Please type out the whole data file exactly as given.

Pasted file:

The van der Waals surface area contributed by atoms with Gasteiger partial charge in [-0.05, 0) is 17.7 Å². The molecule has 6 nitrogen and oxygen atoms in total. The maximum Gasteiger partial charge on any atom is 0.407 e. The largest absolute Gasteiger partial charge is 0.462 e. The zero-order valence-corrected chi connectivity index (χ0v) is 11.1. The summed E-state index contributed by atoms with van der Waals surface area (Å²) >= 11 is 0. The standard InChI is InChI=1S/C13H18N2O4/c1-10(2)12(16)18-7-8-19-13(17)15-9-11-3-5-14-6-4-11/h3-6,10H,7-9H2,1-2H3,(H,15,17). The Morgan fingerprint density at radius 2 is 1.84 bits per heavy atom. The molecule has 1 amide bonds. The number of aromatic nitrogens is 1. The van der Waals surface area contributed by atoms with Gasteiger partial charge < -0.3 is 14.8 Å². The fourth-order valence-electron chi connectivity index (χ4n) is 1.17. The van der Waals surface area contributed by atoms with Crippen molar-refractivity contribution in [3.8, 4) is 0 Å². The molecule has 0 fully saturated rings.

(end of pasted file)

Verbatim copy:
The van der Waals surface area contributed by atoms with Gasteiger partial charge in [-0.05, 0) is 17.7 Å². The molecule has 6 nitrogen and oxygen atoms in total. The maximum Gasteiger partial charge on any atom is 0.407 e. The largest absolute Gasteiger partial charge is 0.462 e. The zero-order valence-corrected chi connectivity index (χ0v) is 11.1. The summed E-state index contributed by atoms with van der Waals surface area (Å²) >= 11 is 0. The standard InChI is InChI=1S/C13H18N2O4/c1-10(2)12(16)18-7-8-19-13(17)15-9-11-3-5-14-6-4-11/h3-6,10H,7-9H2,1-2H3,(H,15,17). The Morgan fingerprint density at radius 2 is 1.84 bits per heavy atom. The molecule has 1 amide bonds. The number of aromatic nitrogens is 1. The van der Waals surface area contributed by atoms with Gasteiger partial charge < -0.3 is 14.8 Å². The fourth-order valence-electron chi connectivity index (χ4n) is 1.17. The van der Waals surface area contributed by atoms with Crippen molar-refractivity contribution in [3.8, 4) is 0 Å². The molecule has 0 fully saturated rings.